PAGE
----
Caring for Pilgrimage Equines in Spain
The Donkey Sanctuary and El Refugio del Burrito
By Margaret Evans
In the 13th century, so the legend goes, a local hunter tracking game in the countryside of Almonte in the region of Andalusia, Spain, found a wooden carving of the Virgin Mary holding the Christ Child. It was hidden in a tree trunk. It instantly became a venerated effigy and a chapel was built where the tree stood. The site developed into the village of El Rocio and it became the focus of an annual pilgrimage and festival – the Romeria Del Rocio - that, since 1758, has been celebrated at Whitsun, the fiftieth day after Easter Sunday. It is a blend of Catholic and local beliefs like so many Spanish festivals.
Women dress in colourful flamenco dresses and men wear wide-brimmed bolero hats and short-cropped jackets. Since no motorized vehicles are allowed, the “romeros,” or travellers, come on foot, on horseback, or in wagons pulled by horses or oxen from throughout Andalucia and beyond.
The pilgrimage and festival is a much-loved celebration and each spring some one million people make the journey. Between 12,000 and 15,000 horses, mules and donkeys make their way to the shrine, often in blistering Mediterranean sun.
But in the reverie of singing, dancing, eating and drinking, a dark by-product of the celebration is that some animals are abused, overworked, or neglected resulting in a health crisis or death. The annual loss of equine life has sparked a lot of controversy.
According to a BBC report, since the year 2000 some 230 horses, mules and oxen have died from exhaustion during the weeklong festivities and many more have suffered serious injuries. In 2008, fatalities peaked at 25 animals drawing the ire of animal welfare charities when people stepped up to the plate to raise awareness. In 2014 a dead horse was abandoned on the side of the pilgrims’ route.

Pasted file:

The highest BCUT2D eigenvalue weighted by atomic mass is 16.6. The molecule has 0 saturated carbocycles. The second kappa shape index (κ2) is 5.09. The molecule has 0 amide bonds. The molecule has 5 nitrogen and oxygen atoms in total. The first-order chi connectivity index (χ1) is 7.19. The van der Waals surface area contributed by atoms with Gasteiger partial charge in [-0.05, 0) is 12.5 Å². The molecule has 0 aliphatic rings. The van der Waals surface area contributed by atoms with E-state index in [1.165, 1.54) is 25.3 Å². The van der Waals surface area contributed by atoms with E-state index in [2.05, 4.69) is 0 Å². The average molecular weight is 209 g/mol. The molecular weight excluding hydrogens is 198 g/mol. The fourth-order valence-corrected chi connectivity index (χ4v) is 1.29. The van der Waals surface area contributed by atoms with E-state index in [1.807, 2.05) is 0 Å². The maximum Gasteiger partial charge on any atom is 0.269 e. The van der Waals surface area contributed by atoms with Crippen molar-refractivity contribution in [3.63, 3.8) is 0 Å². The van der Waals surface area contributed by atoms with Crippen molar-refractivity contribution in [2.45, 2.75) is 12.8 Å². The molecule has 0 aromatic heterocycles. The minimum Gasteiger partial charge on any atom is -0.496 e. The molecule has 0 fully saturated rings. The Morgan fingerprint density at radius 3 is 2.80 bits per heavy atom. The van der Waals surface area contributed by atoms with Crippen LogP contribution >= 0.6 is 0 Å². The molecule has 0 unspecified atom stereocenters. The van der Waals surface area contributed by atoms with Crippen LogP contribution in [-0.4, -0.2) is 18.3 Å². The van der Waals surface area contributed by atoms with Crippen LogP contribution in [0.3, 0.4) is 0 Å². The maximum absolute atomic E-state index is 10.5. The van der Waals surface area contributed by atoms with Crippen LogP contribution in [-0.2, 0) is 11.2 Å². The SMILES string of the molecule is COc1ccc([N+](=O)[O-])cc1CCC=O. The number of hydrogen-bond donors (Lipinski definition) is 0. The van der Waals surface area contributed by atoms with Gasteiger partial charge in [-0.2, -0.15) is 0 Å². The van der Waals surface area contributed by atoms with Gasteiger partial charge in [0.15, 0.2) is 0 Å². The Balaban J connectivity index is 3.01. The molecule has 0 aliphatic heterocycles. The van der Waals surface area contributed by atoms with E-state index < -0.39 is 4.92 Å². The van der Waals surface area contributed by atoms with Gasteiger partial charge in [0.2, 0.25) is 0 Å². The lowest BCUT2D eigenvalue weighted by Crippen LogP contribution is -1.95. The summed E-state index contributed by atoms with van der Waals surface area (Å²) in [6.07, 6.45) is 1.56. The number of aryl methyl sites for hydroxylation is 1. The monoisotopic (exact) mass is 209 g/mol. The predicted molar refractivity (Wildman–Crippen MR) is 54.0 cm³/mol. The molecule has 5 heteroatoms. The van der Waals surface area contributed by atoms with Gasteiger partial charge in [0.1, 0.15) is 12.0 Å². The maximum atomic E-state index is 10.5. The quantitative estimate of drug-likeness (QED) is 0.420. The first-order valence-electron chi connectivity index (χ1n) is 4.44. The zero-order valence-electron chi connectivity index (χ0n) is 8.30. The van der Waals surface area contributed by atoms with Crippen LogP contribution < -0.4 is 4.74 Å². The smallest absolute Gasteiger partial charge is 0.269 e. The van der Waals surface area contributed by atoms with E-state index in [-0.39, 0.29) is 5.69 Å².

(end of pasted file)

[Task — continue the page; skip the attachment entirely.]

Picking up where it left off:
However, this year fatalities were down in number to eight deaths, the lowest since 2002. Cooler weather may have helped as well as the presence of onsite veterinarians and volunteer animal welfare workers.
El Refugio del Burrito is a subsidiary of The Donkey Sanctuary in the U.K. and was established in 2003. The non-profit organization has helped over 500 donkeys and mules in Spain and across Europe and currently monitors 200 animals. As well as investigating cases of abuse or neglect, the organization is equally committed to awareness campaigns and improving existing laws regarding animal welfare.
During the festival they sent some 30 veterinary specialists to set up a mobile hospital and provide onsite care to treat animals suffering exhaustion, dehydration, and injuries.
“On balance, welfare levels are high,” said Suzi Cretney, public relations manager with The Donkey Sanctuary. “There are enormous numbers of animals on site, most of whom are in good condition and well treated.”
In past years when help was available there was suspicion of the animal welfare people among the animal owners. However, this year owners willingly brought their animals to the volunteer vets for examination and treatment.
“At El Rocio we focus on demonstrating what we can do to help, using our charity motto which is that ‘donkeys and mules come first, second, and third’,” said Cretney. “This year we even had a group of travellers who on day one were highly cagey about having a malnourished horse looked at but on the last day they contacted us for advice and treatment for another mule which had a slight wound from its harness. It was fantastic to see the team’s collaborative approach having such a positive effect, and so very quickly.”
Cretney found the festival to be a fascinating mix of extraordinary horsemanship and friendly atmosphere with the unfortunate occurrences of welfare concerns that, she said, was a privilege to see their teams work on.
“One element that amazed me is how receptive people are to advice or treatment for their animals.”